ASEAN Environmental Rights Declaration Needs Transparency

Human Rights

An Association of Southeast Asian Nations (ASEAN) working group should show it is genuinely interested in engaging with civil society if it wants to produce an effective environmental rights declaration, as it resumes drafting today in Kuala Lumpur, Malaysia.

The working group released its first – and so far only – version of the draft declaration in March 2024 and solicited public comments. Human Rights Watch made a submission in April raising concerns over the text’s lack of protections for Indigenous peoples and failure to include provisions on corporate accountability and climate-related mobility – when the effects of climate change compel people to move.

Other environmental and human rights groups in the region also made submissions to improve the draft. For example, in April, the Asia Indigenous Peoples Pact, which has 46 members across Asia, called attention to the absence of Indigenous representation in the drafting process. It also expressed concern that the draft was already complete when the working group consulted stakeholders, a process that goes against the right to information that the declaration aims to enshrine.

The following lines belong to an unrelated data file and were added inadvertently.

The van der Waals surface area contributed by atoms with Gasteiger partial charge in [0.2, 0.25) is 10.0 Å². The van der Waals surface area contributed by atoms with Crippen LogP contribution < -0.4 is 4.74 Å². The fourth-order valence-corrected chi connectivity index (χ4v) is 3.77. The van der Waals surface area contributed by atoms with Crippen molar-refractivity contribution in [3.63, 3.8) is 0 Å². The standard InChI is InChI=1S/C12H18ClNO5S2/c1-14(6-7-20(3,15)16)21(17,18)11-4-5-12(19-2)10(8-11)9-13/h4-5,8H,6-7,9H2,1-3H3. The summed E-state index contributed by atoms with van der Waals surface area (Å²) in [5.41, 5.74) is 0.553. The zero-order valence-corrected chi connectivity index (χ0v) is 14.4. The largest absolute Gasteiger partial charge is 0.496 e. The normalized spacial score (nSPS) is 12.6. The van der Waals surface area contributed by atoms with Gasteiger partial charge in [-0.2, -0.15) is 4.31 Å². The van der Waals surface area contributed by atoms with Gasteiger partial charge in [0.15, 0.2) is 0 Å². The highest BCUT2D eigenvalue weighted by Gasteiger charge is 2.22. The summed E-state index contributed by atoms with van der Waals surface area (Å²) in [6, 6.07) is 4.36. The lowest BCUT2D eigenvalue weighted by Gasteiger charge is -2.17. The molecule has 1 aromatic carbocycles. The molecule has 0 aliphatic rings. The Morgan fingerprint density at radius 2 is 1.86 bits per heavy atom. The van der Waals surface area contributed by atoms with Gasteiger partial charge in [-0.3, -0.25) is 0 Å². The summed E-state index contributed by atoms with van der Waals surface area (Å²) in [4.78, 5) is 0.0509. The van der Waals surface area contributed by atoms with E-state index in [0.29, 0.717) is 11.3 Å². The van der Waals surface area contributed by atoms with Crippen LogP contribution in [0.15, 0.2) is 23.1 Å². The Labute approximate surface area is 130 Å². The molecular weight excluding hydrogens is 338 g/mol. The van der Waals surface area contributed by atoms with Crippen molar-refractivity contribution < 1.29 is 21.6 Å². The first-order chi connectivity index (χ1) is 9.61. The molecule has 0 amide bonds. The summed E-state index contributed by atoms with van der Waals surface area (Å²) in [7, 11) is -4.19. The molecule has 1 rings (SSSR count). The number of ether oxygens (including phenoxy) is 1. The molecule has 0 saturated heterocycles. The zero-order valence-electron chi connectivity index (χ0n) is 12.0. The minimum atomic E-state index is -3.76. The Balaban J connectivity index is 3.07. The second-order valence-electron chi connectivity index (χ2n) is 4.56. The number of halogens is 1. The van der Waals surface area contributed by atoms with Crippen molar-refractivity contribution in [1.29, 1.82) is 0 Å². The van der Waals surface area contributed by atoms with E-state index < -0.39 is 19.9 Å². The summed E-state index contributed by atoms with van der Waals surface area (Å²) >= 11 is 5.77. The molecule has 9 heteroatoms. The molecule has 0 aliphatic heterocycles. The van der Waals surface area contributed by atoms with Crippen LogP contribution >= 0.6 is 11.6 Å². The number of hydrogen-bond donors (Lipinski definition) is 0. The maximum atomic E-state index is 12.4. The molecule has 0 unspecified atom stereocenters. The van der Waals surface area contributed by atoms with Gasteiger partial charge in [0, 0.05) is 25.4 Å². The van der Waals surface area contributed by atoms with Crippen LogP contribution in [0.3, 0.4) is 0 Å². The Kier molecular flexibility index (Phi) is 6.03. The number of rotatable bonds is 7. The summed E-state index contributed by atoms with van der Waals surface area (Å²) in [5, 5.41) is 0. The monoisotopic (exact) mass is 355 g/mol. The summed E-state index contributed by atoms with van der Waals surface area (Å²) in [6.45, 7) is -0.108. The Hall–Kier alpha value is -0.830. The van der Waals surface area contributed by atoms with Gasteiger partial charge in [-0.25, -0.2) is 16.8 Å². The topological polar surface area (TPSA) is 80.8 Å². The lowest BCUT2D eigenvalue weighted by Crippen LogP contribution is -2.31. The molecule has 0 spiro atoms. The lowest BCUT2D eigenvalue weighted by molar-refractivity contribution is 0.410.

The working group met again in May in Jakarta, Indonesia, where it began considering the public submissions, but it has not released an updated version of the declaration since then. It has not published the submissions sent by civil society groups, despite a pledge to make these available via the Asia-Pacific Environmental Rights Observatory.

News of proposed guidelines in the Philippines that would make it easier for companies to conduct activities on Indigenous peoples’ land without their free, prior, and informed consent illustrate the need for stronger environmental rights protections. Human Rights Watch research in IndonesiaMalaysia, and elsewhere show Indigenous peoples are often dispossessed of land they have protected for generations.

After convening this week, the working group should publish the most recent version of the declaration and facilitate opportunities to hear from communities affected by environmental destruction. It should not submit the declaration for adoption until stakeholders have a real opportunity to consider whether it reflects the concerns of those at the front lines of environmental protection in the ASEAN region.

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